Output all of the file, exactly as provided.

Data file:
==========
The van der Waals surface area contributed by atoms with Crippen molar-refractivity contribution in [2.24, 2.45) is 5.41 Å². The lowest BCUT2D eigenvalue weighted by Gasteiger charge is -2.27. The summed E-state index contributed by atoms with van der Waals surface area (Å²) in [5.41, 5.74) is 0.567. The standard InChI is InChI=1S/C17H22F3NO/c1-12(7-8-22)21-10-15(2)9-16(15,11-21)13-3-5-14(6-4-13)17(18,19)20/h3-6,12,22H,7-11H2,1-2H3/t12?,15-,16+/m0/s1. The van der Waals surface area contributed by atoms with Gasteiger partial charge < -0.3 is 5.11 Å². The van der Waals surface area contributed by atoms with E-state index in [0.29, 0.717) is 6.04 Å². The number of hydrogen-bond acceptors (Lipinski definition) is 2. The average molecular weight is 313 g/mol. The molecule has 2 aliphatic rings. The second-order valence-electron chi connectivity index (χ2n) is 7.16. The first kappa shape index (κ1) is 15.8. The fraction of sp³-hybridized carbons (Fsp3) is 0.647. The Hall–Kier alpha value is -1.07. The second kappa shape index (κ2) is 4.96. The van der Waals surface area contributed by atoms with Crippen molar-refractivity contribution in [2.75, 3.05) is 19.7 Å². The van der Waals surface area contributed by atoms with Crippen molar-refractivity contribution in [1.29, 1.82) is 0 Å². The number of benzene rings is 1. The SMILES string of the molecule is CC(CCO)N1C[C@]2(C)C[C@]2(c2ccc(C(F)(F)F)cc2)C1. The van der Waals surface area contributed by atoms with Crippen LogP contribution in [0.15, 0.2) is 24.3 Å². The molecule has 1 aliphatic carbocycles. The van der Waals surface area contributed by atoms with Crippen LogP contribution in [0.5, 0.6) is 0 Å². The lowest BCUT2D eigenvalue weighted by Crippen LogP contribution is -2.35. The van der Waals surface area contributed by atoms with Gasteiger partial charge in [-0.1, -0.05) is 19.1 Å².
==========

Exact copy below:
The van der Waals surface area contributed by atoms with Crippen molar-refractivity contribution in [2.24, 2.45) is 5.41 Å². The lowest BCUT2D eigenvalue weighted by Gasteiger charge is -2.27. The summed E-state index contributed by atoms with van der Waals surface area (Å²) in [5.41, 5.74) is 0.567. The standard InChI is InChI=1S/C17H22F3NO/c1-12(7-8-22)21-10-15(2)9-16(15,11-21)13-3-5-14(6-4-13)17(18,19)20/h3-6,12,22H,7-11H2,1-2H3/t12?,15-,16+/m0/s1. The van der Waals surface area contributed by atoms with Gasteiger partial charge < -0.3 is 5.11 Å². The van der Waals surface area contributed by atoms with E-state index in [0.29, 0.717) is 6.04 Å². The number of hydrogen-bond acceptors (Lipinski definition) is 2. The average molecular weight is 313 g/mol. The molecule has 2 aliphatic rings. The second-order valence-electron chi connectivity index (χ2n) is 7.16. The first kappa shape index (κ1) is 15.8. The fraction of sp³-hybridized carbons (Fsp3) is 0.647. The Hall–Kier alpha value is -1.07. The second kappa shape index (κ2) is 4.96. The van der Waals surface area contributed by atoms with Crippen molar-refractivity contribution in [2.75, 3.05) is 19.7 Å². The van der Waals surface area contributed by atoms with Crippen molar-refractivity contribution in [1.29, 1.82) is 0 Å². The number of benzene rings is 1. The SMILES string of the molecule is CC(CCO)N1C[C@]2(C)C[C@]2(c2ccc(C(F)(F)F)cc2)C1. The van der Waals surface area contributed by atoms with Crippen LogP contribution in [0.15, 0.2) is 24.3 Å². The molecule has 1 aliphatic carbocycles. The van der Waals surface area contributed by atoms with Crippen LogP contribution in [0.5, 0.6) is 0 Å². The lowest BCUT2D eigenvalue weighted by Crippen LogP contribution is -2.35. The van der Waals surface area contributed by atoms with Gasteiger partial charge in [-0.1, -0.05) is 19.1 Å².